Journal Article

A Pilot Study of the Management of Uncomplicated Candidemia with a Standardized Protocol of Amphotericin B

Carl J. Fichtenbaum, Matthew German, W. Claiborne Dunagan, Victoria J. Fraser, Gerald Medoff, Jorge Diego and William G. Powderly

in Clinical Infectious Diseases

Published on behalf of Infectious Diseases Society of America

Volume 29, issue 6, pages 1545-1550
Published in print December 1999 | ISSN: 1058-4838
Published online December 1999 | e-ISSN: 1537-6591 | DOI: http://dx.doi.org/10.1086/313499
A Pilot Study of the Management of Uncomplicated Candidemia with a Standardized Protocol of Amphotericin B

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We evaluated an amphotericin treatment strategy on the basis of duration of candidemia and clinical findings. Patients without neutropenia who had uncomplicated candidemia received 200 mg of amphotericin B over 5–7 days if they had had ≤1 day of documented positive blood cultures (SC group) or a total of 500 mg of amphotericin B over 14–20 days if they had had >1 day of positive cultures (PC group). The clinical cure rate was 93% (95% confidence interval [CI], 77%–99%; n=29 episodes) in the SC group, with no relapses (median follow-up, 272 days). The clinical cure rate was 83% (95% CI, 64%–94%; n=29 episodes) in the PC group, with 1 relapse (4.2%). The results of this pilot study suggest that patients with candidemia may be stratified into risk groups on the basis of the duration of positive blood cultures and other clinical findings. Decisions about the duration of therapy can be made 4–7 days after initiation of treatment. Carefully selected patients with transient uncomplicated candidemia may be safely treated with a short course of amphotericin B. Further prospective validation of this concept should be undertaken particularly to evaluate the impact on low-frequency late complications (e.g., endophthalmitis).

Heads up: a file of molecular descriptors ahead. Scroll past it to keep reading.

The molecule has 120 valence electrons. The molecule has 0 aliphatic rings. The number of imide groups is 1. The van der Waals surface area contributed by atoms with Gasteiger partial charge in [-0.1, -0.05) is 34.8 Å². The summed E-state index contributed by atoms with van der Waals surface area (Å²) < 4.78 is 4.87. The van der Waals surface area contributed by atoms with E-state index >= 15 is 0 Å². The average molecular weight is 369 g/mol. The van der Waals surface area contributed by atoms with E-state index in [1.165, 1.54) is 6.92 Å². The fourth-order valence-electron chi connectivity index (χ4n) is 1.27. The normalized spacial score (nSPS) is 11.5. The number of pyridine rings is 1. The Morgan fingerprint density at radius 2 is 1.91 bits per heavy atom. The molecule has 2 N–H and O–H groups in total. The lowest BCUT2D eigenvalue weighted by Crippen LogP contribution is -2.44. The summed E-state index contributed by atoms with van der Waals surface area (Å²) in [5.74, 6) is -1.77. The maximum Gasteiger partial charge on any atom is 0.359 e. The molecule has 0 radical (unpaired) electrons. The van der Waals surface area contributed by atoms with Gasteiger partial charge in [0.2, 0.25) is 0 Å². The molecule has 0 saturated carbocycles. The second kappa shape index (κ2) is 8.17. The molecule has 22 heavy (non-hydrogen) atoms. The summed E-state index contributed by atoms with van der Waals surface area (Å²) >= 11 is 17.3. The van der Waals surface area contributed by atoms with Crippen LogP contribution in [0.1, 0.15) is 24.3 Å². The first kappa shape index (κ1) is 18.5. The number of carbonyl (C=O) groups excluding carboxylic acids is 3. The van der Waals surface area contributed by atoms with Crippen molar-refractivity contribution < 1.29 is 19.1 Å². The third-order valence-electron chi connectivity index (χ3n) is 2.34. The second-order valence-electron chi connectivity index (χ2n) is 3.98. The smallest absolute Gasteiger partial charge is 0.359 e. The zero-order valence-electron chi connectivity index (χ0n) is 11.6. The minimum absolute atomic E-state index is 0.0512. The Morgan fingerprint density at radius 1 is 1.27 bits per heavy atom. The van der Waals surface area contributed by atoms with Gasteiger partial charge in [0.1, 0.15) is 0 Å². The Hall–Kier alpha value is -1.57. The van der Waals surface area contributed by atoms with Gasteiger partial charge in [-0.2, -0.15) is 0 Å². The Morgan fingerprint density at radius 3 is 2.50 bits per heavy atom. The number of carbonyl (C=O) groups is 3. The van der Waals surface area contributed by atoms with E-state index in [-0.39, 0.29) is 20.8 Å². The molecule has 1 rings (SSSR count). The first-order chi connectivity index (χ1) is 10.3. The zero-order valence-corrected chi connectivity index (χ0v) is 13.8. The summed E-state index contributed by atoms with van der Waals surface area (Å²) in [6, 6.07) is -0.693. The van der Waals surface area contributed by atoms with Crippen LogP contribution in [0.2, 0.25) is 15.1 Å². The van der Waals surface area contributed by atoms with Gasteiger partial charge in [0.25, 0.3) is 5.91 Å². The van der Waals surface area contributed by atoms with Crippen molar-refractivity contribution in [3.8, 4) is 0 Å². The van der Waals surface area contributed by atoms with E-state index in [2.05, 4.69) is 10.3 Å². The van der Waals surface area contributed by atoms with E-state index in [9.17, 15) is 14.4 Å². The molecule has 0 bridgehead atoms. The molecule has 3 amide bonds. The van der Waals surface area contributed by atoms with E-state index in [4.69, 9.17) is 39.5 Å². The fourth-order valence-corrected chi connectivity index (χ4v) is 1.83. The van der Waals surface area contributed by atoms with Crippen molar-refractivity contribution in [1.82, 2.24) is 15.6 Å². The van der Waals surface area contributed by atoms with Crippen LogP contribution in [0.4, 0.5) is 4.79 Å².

Journal Article.  4144 words.  Illustrated.

Subjects: Infectious Diseases ; Immunology ; Public Health and Epidemiology ; Microbiology

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